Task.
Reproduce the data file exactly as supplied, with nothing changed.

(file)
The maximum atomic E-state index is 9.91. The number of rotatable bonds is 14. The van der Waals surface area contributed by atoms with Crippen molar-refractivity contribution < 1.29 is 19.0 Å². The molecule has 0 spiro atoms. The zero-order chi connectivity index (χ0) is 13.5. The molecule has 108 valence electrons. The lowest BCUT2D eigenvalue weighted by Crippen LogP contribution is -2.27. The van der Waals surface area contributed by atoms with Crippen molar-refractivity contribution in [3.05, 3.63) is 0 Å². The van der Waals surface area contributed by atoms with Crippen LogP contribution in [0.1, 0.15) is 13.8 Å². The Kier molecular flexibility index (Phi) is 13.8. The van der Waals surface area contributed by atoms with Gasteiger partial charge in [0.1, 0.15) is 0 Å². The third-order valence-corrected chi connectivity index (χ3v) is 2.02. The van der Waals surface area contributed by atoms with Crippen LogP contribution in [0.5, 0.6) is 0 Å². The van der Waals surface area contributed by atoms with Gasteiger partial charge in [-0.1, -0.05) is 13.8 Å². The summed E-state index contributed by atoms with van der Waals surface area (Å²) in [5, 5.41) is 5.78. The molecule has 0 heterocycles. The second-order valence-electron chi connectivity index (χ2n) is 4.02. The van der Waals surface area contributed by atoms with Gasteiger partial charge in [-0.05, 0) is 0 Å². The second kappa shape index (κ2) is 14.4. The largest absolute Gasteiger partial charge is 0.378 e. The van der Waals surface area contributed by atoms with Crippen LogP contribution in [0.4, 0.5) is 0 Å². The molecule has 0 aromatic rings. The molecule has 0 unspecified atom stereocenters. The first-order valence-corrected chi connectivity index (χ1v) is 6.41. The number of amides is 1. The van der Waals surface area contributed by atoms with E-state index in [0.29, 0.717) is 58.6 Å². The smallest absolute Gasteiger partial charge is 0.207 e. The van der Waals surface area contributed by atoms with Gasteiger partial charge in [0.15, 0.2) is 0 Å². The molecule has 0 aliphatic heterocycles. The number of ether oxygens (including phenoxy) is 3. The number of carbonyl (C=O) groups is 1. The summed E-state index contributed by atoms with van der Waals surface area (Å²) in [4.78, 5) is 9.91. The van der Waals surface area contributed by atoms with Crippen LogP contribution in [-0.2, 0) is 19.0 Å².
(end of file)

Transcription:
The maximum atomic E-state index is 9.91. The number of rotatable bonds is 14. The van der Waals surface area contributed by atoms with Crippen molar-refractivity contribution < 1.29 is 19.0 Å². The molecule has 0 spiro atoms. The zero-order chi connectivity index (χ0) is 13.5. The molecule has 108 valence electrons. The lowest BCUT2D eigenvalue weighted by Crippen LogP contribution is -2.27. The van der Waals surface area contributed by atoms with Crippen molar-refractivity contribution in [3.05, 3.63) is 0 Å². The van der Waals surface area contributed by atoms with Crippen LogP contribution in [0.1, 0.15) is 13.8 Å². The Kier molecular flexibility index (Phi) is 13.8. The van der Waals surface area contributed by atoms with Gasteiger partial charge in [0.1, 0.15) is 0 Å². The third-order valence-corrected chi connectivity index (χ3v) is 2.02. The van der Waals surface area contributed by atoms with Crippen LogP contribution in [0.5, 0.6) is 0 Å². The van der Waals surface area contributed by atoms with Gasteiger partial charge in [-0.1, -0.05) is 13.8 Å². The summed E-state index contributed by atoms with van der Waals surface area (Å²) in [5, 5.41) is 5.78. The molecule has 0 heterocycles. The second-order valence-electron chi connectivity index (χ2n) is 4.02. The van der Waals surface area contributed by atoms with Gasteiger partial charge in [-0.05, 0) is 0 Å². The second kappa shape index (κ2) is 14.4. The largest absolute Gasteiger partial charge is 0.378 e. The van der Waals surface area contributed by atoms with Crippen LogP contribution in [0.4, 0.5) is 0 Å². The molecule has 0 aromatic rings. The molecule has 0 unspecified atom stereocenters. The first-order valence-corrected chi connectivity index (χ1v) is 6.41. The number of amides is 1. The van der Waals surface area contributed by atoms with E-state index in [0.29, 0.717) is 58.6 Å². The smallest absolute Gasteiger partial charge is 0.207 e. The van der Waals surface area contributed by atoms with Gasteiger partial charge in [0.15, 0.2) is 0 Å². The molecule has 0 aliphatic heterocycles. The number of ether oxygens (including phenoxy) is 3. The number of carbonyl (C=O) groups is 1. The summed E-state index contributed by atoms with van der Waals surface area (Å²) in [4.78, 5) is 9.91. The van der Waals surface area contributed by atoms with Crippen LogP contribution in [-0.2, 0) is 19.0 Å².